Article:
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Justin M. Stoddard

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Dispatches From Afghanistan #26
November 5, 2009 — 11:37 pm

Subject: Most current, most awesome update from Afghanistan, yet!

I ordered a copy of the Qur’an from Amazon about a month ago and have steadily been making my way through it in my free time.

I was struck by the phrase: “…if any one slew a person – unless it be for murder or for spreading mischief in the land – it would be as if he slew the whole people: and if any one saved a life, it would be as if he saved the life of the whole people.”

Regardless of my views on religion and the death penalty, I understand and respect the poetry of this phrase. It seems to hearken back to the Gospels (the Beatitudes, which are my favorite passages in the bible). Given where I am right now, the phrase is apt. I have had long discussions with my Muslim friends over here regarding it. One particular friend of mine (a translator that accompanies me) is very passionate about this particular verse. He despises the Taliban and everything they stand for. He explained to me that people who carry out suicide attacks do not understand the Qur’an.

And yet, there is a cognitive dissonance at work. A while back, we were in an office waiting for a meeting. A newscast was playing in the background. My friend got very excited and started pumping is arm up and down in the universal “victory” motion and was saying “yes! yes! yes!”. As was a bit puzzled (the newscast was in Dari) and asked him what was up. He told me that a suicide bomber just blew himself up in Pakistan, killing dozens. He said “I hate Pakistan. They have ruined Afghanistan and they are finally getting what they deserve”.

I looked at him for a long moment and quietly said: “If any slew a person, it would be as if he slew the whole people”.

He was very quiet for the next half an hour but finally said, “You are right, my friend”.

Nothing else was spoken about it, but it was then that I realized just how deep and cyclic this violence is. I hope Afghanistan can eventually recover from it. This is a beautiful country, filled with wonderful people.

Another interpreter we work with is an older gentleman who is a U.S. citizen. He is over here on a two year tour and has three children and a wife back home. I asked him yesterday over lunch what his story was.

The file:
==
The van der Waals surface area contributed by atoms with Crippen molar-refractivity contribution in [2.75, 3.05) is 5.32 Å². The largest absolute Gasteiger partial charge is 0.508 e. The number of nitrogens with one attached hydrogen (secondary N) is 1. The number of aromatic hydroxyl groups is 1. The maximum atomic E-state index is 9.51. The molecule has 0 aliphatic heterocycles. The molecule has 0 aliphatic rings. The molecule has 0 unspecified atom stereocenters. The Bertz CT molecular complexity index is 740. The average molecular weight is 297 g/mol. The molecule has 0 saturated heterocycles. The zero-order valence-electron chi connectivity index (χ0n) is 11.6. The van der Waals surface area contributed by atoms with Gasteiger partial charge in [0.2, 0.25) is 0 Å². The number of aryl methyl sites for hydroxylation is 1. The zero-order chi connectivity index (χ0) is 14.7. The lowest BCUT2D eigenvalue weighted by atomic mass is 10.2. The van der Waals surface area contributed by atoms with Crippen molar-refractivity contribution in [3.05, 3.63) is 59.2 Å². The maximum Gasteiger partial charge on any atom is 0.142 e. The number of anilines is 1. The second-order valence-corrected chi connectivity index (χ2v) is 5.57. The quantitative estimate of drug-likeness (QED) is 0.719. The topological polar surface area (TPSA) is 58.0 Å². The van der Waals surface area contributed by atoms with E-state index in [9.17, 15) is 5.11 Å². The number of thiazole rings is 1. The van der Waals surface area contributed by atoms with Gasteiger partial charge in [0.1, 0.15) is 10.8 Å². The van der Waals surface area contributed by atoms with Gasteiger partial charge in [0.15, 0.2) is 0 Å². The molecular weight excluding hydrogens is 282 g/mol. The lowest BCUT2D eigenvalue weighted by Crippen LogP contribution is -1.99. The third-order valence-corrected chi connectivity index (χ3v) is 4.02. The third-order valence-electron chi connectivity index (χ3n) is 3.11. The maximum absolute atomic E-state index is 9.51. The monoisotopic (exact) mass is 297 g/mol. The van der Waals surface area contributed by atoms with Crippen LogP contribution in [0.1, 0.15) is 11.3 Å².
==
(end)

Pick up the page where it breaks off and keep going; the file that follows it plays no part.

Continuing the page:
In 1982, in the middle of the Soviet invasion, he was kidnapped by the Soviets and held in a jail cell for over a year. He was 15 at the time. He said he was beaten and made to work hard labor the entire time. His entire family was finally able to get enough money together to secure his release. His entire family then escaped to Pakistan and were able to get political asylum in the United States. Now he’s back trying to help get the country back on its feet.

I asked him if there was still a lot of animosity in Afghanistan towards the Russians. “Oh, yes”, he said. “But, it’s the British they really hate”.

The British. They occupied the country over one hundred and fifty years ago and they are still hated because of it. More so than the Russians! I found this to be an absolutely fascinating view into the Afghan psyche.


I have also made some observations about my own experience over here. I’ve been to a war-zone before, for a longer period of time and under about the same conditions, so I thought I was absolutely emotionally prepared for this deployment.

When the first car bomb hit after I got here (I was close enough to feel the blast-wave), I felt emotions I haven’t felt in a long time. When I was sitting in the bunker waiting for the all clear to sound, I was chagrined to realize I was actually scared. After the all-clear sounded, I wanted to share that experience with others, but I found that everyone just kind of went on with their business, like nothing happened. Just another day.

When the second car bomb went off (I was close enough again to feel the blast-wave), I just kind of shut down. OK, grab my gear. Load my weapon. Stand by. All clear. Go to lunch.

When the third car bomb went off, my reaction was to sigh. “Really? Again?”

When the explosions and running gun battle was happening outside our perimeter a week and a half ago, I was to the point of just going about my business. like nothing special was going on. When it was over it wasn’t even spoken about. We all just went about our business.

I find it amazing how quickly we adapt and compartmentalize. I understand it’s an effective coping/defense mechanism, but I’m not all entirely sure it’s healthy.


Donations for the child care center are coming in quickly, now. Scott (the Lt. Col) who works with me and I have received about 6 boxes between us so far. All have been filled to the brim with toys, blankets, games, warm clothing, sanitary supplies, etc. I’ll be using some of the monetary donations to get them two space heaters this week. Winter is coming up fast and the cold is a harsh enemy.

Of course, you can all can view pictures of my adventures (as well as pictures of the child care center I’ve adopted) here:


Friends, I can’t tell you how much I miss Chipotle. :)

Have a wonderful weekend!

Love to all!

— Justin M. StoddardComments (0)

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